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Those of us who were in the workforce in the 1980s should know or might have actually owned a pager, then messaging device du jour. It was said that by 1996 there were 10 million pager users in Japan alone.
On 1 October, the pager was laid to rest in Japan, as the last paging service provider, Tokyo Telemessage, closed its service. Prior to that, only 1,500 subscribers remained.
The pager fad had ebbed way before the present century. Its messaging function was taken over by cell phones and social media. Its users are mostly healthcare professionals who work in the hospital. There are 130,000 pagers used in the UK National Health Service system, but there are plans to phase them out by 2021.
I am a slow convert to modern telecommunication technology. Never owned a pager, and I resisted buying a cell phone when Nokia and Motorola ruled the market, when it was more a status symbol than a daily necessity. But I fell in line when I became a solicitor. Since then it has been an uninterrupted chain of newer models and expanding functionalities.
I entered adulthood when music was being personalized. I was one of many in my generation who boarded a plane for an overseas university with not a dictionary in my luggage but a portable cassette-tape player. When I was in graduate school, the player and the cassette tapes had morphed into a Walkman and CDs. In the process of personalization, not only have the physical objects got progressively smaller and slimmer but they eventually disappeared altogether. Today music comes to us through streaming rather than any physical tape or disc.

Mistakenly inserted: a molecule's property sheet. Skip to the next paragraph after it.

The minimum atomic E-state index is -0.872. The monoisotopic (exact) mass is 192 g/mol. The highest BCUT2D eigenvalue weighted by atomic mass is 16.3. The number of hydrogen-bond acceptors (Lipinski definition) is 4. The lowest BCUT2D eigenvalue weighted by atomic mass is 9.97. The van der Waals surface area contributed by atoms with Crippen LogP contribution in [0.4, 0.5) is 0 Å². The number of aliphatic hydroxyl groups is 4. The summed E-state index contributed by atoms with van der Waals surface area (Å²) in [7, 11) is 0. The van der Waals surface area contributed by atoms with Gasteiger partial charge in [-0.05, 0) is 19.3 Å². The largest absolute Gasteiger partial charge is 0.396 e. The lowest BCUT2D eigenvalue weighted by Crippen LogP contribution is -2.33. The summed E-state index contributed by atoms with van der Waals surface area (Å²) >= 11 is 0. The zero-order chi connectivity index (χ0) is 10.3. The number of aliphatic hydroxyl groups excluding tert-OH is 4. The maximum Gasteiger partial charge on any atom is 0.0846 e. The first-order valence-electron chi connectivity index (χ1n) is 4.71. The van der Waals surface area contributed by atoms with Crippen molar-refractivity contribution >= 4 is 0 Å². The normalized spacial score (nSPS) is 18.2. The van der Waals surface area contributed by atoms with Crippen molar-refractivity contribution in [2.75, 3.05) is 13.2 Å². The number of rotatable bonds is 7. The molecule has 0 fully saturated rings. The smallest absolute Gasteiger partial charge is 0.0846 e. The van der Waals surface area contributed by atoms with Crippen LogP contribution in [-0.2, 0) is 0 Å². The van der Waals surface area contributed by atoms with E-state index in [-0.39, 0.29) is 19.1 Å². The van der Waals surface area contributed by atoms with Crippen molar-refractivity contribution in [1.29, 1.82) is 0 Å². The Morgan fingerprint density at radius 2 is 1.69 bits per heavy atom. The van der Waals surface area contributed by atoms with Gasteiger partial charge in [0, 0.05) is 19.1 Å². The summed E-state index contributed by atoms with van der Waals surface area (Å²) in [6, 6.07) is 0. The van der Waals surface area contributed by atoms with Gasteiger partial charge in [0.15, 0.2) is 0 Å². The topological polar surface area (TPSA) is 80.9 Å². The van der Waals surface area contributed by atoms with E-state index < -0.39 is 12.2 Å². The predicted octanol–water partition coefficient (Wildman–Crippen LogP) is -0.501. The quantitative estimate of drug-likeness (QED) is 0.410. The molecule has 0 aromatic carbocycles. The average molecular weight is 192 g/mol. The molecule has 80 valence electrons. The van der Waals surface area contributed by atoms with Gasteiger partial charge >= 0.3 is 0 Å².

Virtuality has usurped physicality in our home entertainment, too. Now we stream rather than buy videos and films. The many VHS tapes recording our weddings and our children’s birthdays now sit in the closet like treasure boxes whose keys can be found no more.
In the US, VHS became history in 2008. Japan, always a little more stubborn in consigning things to the dustbin of history, had waited until July 2016 to pull the plug on this black box with which our lives can be played out, fast forwarded or reversed at will.
This article was originally published in No. 545, Newsletter in Oct 2019.